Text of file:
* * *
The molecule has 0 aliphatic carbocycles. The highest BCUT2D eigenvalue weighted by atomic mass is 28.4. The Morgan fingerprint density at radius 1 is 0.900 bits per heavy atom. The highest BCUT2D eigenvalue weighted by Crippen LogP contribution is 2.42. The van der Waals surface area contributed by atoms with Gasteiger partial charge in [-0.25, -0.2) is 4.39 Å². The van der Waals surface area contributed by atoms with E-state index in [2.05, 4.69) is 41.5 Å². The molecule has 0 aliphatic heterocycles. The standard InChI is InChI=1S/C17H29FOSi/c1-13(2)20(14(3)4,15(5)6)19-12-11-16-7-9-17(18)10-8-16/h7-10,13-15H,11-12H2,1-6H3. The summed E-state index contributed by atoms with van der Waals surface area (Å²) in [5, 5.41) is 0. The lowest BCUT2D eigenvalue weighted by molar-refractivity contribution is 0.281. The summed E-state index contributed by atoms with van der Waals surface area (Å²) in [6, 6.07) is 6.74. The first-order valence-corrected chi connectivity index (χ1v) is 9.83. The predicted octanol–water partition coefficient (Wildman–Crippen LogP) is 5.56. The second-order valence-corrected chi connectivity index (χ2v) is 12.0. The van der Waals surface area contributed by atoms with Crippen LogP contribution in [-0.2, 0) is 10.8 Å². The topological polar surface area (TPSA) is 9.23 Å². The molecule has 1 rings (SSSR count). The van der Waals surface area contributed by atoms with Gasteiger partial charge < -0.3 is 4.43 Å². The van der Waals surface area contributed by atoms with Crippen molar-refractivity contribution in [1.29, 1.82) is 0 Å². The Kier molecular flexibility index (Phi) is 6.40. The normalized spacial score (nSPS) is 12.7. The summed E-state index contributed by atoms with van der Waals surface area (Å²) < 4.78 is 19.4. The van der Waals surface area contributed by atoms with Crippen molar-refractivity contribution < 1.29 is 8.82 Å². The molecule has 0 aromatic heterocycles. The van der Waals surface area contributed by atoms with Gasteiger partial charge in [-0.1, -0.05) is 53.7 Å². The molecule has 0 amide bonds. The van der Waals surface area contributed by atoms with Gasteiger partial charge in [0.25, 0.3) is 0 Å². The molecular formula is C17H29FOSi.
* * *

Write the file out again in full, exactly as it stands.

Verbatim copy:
The molecule has 0 aliphatic carbocycles. The highest BCUT2D eigenvalue weighted by atomic mass is 28.4. The Morgan fingerprint density at radius 1 is 0.900 bits per heavy atom. The highest BCUT2D eigenvalue weighted by Crippen LogP contribution is 2.42. The van der Waals surface area contributed by atoms with Gasteiger partial charge in [-0.25, -0.2) is 4.39 Å². The van der Waals surface area contributed by atoms with E-state index in [2.05, 4.69) is 41.5 Å². The molecule has 0 aliphatic heterocycles. The standard InChI is InChI=1S/C17H29FOSi/c1-13(2)20(14(3)4,15(5)6)19-12-11-16-7-9-17(18)10-8-16/h7-10,13-15H,11-12H2,1-6H3. The summed E-state index contributed by atoms with van der Waals surface area (Å²) in [5, 5.41) is 0. The lowest BCUT2D eigenvalue weighted by molar-refractivity contribution is 0.281. The summed E-state index contributed by atoms with van der Waals surface area (Å²) in [6, 6.07) is 6.74. The first-order valence-corrected chi connectivity index (χ1v) is 9.83. The predicted octanol–water partition coefficient (Wildman–Crippen LogP) is 5.56. The second-order valence-corrected chi connectivity index (χ2v) is 12.0. The van der Waals surface area contributed by atoms with Crippen LogP contribution in [-0.2, 0) is 10.8 Å². The topological polar surface area (TPSA) is 9.23 Å². The molecule has 1 rings (SSSR count). The van der Waals surface area contributed by atoms with Gasteiger partial charge < -0.3 is 4.43 Å². The van der Waals surface area contributed by atoms with Crippen molar-refractivity contribution in [1.29, 1.82) is 0 Å². The Kier molecular flexibility index (Phi) is 6.40. The normalized spacial score (nSPS) is 12.7. The summed E-state index contributed by atoms with van der Waals surface area (Å²) < 4.78 is 19.4. The van der Waals surface area contributed by atoms with Crippen molar-refractivity contribution < 1.29 is 8.82 Å². The molecule has 0 aromatic heterocycles. The van der Waals surface area contributed by atoms with Gasteiger partial charge in [-0.1, -0.05) is 53.7 Å². The molecule has 0 amide bonds. The van der Waals surface area contributed by atoms with Gasteiger partial charge in [0.25, 0.3) is 0 Å². The molecular formula is C17H29FOSi.